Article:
Federal Trade Commission (FTC) officials are reportedly thinking of dropping their antitrust case against Google, Bloomberg reports. The FTC reportedly plans to drop the case because it doesn't have the evidence needed to prove that the way Google ranks its search results is hurting consumers.
News of the FTC's possible decision comes following recent reports saying that the FTC was pleading with Google to arrive at a settlement.
The FTC has enough evidence to prove that Google ranks its services higher than those of its competitors. However, the FTC is reportedly unable to prove that Google's "vertical searches" actually hurt consumers, Bloomberg reported.
While its being reported that the FTC doesn't have enough evidence to penalize Google, some advocacy groups insist consumers are being harmed.
Ben Hammer, a spokesperson with industry advocacy group FairSearch.org, said the FTC need only to look at recent comments from European Commission vice chairman Joaquin to see that Google's search results are hurting the industry.
"As European Commission vice chairman Joaquin Almunia has indicated publicly, the evidence clearly shows Google's search bias and manipulation of the display of results in favour of its own products and away from other services is a violation of global competition laws," Hammer said. "The question now is whether authorities will hold Google to its legal obligations or endorse its anti-competitive conduct through inaction. The members of FairSearch will view any resolution to the investigations of Google that does not permanently end its preferences for its own products as incomplete in restoring a truly competitive landscape to search and related Internet services."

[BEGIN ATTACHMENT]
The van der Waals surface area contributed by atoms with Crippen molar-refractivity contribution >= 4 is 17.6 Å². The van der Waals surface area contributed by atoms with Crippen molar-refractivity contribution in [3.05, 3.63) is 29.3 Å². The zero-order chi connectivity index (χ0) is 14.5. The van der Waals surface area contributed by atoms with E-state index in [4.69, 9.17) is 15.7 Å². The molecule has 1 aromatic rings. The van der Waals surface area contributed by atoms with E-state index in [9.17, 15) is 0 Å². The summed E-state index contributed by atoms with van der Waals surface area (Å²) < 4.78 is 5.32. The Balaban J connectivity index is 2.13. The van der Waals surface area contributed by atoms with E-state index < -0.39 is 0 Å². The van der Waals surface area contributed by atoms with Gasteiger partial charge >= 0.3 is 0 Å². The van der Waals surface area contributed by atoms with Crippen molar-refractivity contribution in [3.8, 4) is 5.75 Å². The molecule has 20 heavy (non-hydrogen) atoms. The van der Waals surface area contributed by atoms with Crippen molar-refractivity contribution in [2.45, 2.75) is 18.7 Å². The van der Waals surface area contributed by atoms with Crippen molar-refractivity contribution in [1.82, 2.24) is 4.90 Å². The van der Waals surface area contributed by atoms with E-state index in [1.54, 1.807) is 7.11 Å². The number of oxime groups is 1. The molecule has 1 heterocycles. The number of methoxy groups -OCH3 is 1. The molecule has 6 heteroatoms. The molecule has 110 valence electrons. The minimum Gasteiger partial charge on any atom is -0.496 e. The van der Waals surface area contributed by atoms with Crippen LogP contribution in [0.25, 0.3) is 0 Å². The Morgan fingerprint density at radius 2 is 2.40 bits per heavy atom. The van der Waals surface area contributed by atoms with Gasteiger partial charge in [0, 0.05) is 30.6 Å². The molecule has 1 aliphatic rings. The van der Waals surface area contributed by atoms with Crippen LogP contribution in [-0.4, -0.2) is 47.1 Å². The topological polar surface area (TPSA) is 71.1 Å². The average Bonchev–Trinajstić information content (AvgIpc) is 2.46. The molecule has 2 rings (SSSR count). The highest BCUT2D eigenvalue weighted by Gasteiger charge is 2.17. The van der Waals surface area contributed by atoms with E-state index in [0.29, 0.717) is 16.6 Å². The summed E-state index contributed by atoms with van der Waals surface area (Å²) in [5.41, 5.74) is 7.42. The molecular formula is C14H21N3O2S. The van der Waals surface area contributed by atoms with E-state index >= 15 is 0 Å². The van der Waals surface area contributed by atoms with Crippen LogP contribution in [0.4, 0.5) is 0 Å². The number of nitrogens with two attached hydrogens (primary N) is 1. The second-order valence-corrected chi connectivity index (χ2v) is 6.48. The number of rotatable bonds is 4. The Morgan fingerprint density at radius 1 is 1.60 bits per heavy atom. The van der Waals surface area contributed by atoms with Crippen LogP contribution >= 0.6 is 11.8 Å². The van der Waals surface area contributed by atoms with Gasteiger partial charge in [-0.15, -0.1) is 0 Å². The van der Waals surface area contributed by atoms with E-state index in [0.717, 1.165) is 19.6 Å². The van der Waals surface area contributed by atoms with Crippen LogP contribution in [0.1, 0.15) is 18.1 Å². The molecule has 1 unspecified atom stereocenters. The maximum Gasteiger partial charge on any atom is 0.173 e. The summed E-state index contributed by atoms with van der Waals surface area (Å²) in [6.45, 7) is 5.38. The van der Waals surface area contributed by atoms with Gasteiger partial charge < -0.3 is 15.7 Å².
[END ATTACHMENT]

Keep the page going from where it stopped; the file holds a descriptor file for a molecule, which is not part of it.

The report comes following recent cries from U.S. politicians who are calling on the FTC to call off its pursuit of Google. South Carolina's Republican Senator Jim DeMint recently wrote a letter to the FTC arguing that Google should be left alone during the currently difficult economic climate.
"FTC actions should primarily respond to demonstrated consumer harm. When actions are taken, better guidance for industry and consumers would provide more certainty for innovators and job creators," DeMint wrote in his letter. "Today, we ask the FTC to operate with humility rather than experimentation with their existing authorities. There is simply too much uncertainty facing private enterprise, and agencies must do their part to create a climate for recovery and growth."
Earlier this month, it was also reported that FTC chairman Jonathan Leibowitz was pushing Google to accept a settlement agreement with the FTC. Last September, Leibowitz said he expected the Google investigation to wrap up sometime before 2013.
This article was originally published on V3.
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